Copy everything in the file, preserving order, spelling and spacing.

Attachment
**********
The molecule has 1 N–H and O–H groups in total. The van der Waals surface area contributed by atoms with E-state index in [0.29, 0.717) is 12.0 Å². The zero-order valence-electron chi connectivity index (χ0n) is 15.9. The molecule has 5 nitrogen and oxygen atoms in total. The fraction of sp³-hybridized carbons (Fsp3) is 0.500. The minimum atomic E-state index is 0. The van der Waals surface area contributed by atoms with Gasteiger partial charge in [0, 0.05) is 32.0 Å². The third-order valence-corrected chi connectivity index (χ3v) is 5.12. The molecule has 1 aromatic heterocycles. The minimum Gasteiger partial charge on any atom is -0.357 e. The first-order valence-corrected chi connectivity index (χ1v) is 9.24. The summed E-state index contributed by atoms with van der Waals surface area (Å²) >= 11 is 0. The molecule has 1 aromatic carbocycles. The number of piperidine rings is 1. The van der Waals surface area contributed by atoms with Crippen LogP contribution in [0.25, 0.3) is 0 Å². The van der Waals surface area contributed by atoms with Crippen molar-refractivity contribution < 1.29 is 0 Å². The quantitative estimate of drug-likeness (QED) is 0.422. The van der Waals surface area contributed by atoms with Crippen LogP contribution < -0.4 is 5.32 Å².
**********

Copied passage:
The molecule has 1 N–H and O–H groups in total. The van der Waals surface area contributed by atoms with E-state index in [0.29, 0.717) is 12.0 Å². The zero-order valence-electron chi connectivity index (χ0n) is 15.9. The molecule has 5 nitrogen and oxygen atoms in total. The fraction of sp³-hybridized carbons (Fsp3) is 0.500. The minimum atomic E-state index is 0. The van der Waals surface area contributed by atoms with Gasteiger partial charge in [0, 0.05) is 32.0 Å². The third-order valence-corrected chi connectivity index (χ3v) is 5.12. The molecule has 1 aromatic heterocycles. The minimum Gasteiger partial charge on any atom is -0.357 e. The first-order valence-corrected chi connectivity index (χ1v) is 9.24. The summed E-state index contributed by atoms with van der Waals surface area (Å²) >= 11 is 0. The molecule has 1 aromatic carbocycles. The number of piperidine rings is 1. The van der Waals surface area contributed by atoms with Crippen LogP contribution in [0.25, 0.3) is 0 Å². The van der Waals surface area contributed by atoms with Crippen molar-refractivity contribution < 1.29 is 0 Å². The quantitative estimate of drug-likeness (QED) is 0.422. The van der Waals surface area contributed by atoms with Crippen LogP contribution < -0.4 is 5.32 Å².